An old Hebrew song says: “we all have little torches.” Yes indeed we all have little torches. They are not tikki torches of hate used on the march in Charlottesville. No, sir. They are beacons of light.
And just as the darkness is real so, too, is the light.

Light is sown for the righteous. Or Zarua Latzadik.

I call upon all righteous people to help us sow the seeds of light and hope, to welcome the New Year with the prayer that a starburst of righteousness will illuminate for us all a future of blessing and peace.

Amen.

 

 

 

 

 

 

Happy Birthday, Temple Sholom Rosh Hashanah Morning Sermon 5778/2017

Shanah Tovah, Temple Sholom, and Happy Birthday!

How one hundred and fifty years young we are!

Many here today have been loyal members and great supporters of Temple Sholom for a good portion of this time. Please know how indebted we are to you. Thank you! The success of Temple Sholom is due in no small part to your loyalty to and love for this congregation. God bless you!

You know, one hundred and fifty years ago, in 1867, some amazing things happened in the world.

January 9, 1867: African Americans in D.C. are granted the right to vote.

February 13: the Blue Danube Waltz by Strauss premieres in Vienna.

March 2: the US Department of Education is formed.

March 29: the US Congress approves the building of the Lincoln Memorial.

June 12: The Congress that serves the Austro-Hungarian Empire votes to give Jews in the Empire political emancipation. From this vote countless doors will open to Jews in Austria and the Germanic States.

September 12: the 2nd synagogue in Curacao, Emanu-El of Willemstad, is inaugurated.

September 27: the North Chicago Hebrew Congregation is formed. And that will become Temple Sholom of Chicago!

Later events that year include the opening of the first Jewish college in America, Maimonides, and the beginning of the impeachment proceedings against President Andrew Johnson.

But back to September 27 and the beginning of our congregation.

I would like to think that our founders would be excited to see what we have done with the congregation in the last 150 years.

You should know that a congregation that would last this long was not a sure thing. When the original founders of the synagogue met in a lecture room on North Clark Street in 1867 to establish our synagogue they agreed on the fact that Chicago needed a synagogue north of the river. When they dedicated the first modest building on September 27 of that year — it cost a whopping $6000 — they were in agreement that the location was convenient. The outstanding issue that divided them was what kind of Judaism would they practice.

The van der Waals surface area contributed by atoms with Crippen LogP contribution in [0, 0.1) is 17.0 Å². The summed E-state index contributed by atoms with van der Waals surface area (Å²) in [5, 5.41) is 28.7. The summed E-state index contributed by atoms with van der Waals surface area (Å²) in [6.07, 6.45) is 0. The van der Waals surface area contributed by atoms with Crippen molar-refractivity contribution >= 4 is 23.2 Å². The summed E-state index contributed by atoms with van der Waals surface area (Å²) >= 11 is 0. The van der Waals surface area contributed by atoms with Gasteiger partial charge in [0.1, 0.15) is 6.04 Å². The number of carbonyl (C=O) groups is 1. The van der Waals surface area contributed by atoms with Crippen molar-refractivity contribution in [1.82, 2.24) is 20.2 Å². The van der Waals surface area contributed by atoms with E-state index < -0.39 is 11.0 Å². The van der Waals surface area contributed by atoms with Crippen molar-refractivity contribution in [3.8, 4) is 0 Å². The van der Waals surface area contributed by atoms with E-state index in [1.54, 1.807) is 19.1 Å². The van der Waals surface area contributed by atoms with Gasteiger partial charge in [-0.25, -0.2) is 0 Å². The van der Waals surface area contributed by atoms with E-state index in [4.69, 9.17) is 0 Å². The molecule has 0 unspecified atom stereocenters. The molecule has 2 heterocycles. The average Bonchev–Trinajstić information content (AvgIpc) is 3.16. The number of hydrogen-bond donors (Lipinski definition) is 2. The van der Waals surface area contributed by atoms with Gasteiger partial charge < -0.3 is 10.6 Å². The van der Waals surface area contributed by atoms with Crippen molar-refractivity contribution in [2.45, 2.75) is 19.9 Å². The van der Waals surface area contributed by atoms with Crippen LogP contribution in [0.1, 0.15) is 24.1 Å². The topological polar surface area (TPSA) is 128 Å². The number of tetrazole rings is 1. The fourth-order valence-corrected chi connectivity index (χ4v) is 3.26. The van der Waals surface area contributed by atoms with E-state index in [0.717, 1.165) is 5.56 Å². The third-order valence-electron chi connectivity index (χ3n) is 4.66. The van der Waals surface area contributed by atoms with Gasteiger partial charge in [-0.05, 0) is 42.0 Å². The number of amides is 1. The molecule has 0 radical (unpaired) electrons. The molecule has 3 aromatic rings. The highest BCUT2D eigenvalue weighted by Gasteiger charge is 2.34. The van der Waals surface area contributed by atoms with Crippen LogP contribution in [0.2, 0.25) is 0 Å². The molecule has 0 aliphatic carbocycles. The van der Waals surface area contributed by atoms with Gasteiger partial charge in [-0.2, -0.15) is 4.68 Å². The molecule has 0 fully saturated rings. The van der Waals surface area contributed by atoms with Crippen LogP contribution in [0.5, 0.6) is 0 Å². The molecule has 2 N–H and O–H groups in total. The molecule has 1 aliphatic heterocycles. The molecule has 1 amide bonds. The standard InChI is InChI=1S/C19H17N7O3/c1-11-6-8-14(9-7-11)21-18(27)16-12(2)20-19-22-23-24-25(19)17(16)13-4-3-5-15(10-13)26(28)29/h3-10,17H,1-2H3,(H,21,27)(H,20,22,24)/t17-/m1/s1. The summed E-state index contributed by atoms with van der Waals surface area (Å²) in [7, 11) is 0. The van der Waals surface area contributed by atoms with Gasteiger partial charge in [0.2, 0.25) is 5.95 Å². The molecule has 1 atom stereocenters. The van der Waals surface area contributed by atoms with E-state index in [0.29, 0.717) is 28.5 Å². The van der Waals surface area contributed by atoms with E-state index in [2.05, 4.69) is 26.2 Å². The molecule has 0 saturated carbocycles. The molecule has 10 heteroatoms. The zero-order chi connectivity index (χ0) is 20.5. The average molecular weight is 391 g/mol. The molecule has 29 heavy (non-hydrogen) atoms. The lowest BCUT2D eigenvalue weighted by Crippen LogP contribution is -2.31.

The first senior rabbi, Adolph Ollendorf, who was paid a salary of $100 a month, only lasted for two years. Many think he left because the congregation was divided between those who wanted to practice a traditional Judaism of ritual and observance, and those who favored social justice and the reformation of Judaism.

This tension would not quickly give way and there are those who argue that the next senior rabbi, Aaron Norden, who lasted for decades, ultimately left the congregation for the same reason. The congregation couldn’t decide what kind of Jews they wanted to become.

Although eventually the North Chicago Hebrew Congregation would evolve into Temple Sholom of Chicago and align itself with Reform Judaism, the tension between those who valued rituals such as keeping kosher and Shabbat observance and those who preferred the social action of prophetic Judaism remained and to some extent still remains.

Of course, the Jewish elements that the synagogue later discarded, such as head coverings for men, Torah study instead of sermons, prayer shawls, and bar mitzvahs, have all made a comeback. But the early message of social justice is still strong among Temple Sholom members.

I am proud of our social justice tradition. While researching Chicago Reform Jewish history in preparation for this year I came across a dramatic story of a labor strike at the clothing company Hart, Schaffner and Marx in 1910 that pitted poor immigrant Jews from Eastern Europe against a wealthy Reform Jew.  Hannah Shapiro, an 18-year-old Russian-born worker, led a walkout in response to a wage cut at a Hart, Schaffner & Marx factory. Within weeks, nearly 40,000 others joined the strike. After four months, Joseph Schaffner, a German-born Jew, settled with his workers in a landmark agreement that established a wage increase of ten percent, a 54-hour work week, and an independent arbitration committee to resolve labor disputes.

Schaffner only agreed to settle the strike when his rabbi, Emil G. Hirsch, convinced him that his establishing a more just place to work was the Jewish thing to do.

This was a great moment for Chicago.

When we celebrate our congregation’s momentous birthday, we should be proud of our legacy of social justice allied with our Jewish heritage.

God knows we need social justice now more than ever. The old English major in me keeps being haunted by W. B. Yeats’ famous lines, written a century ago but oddly relevant: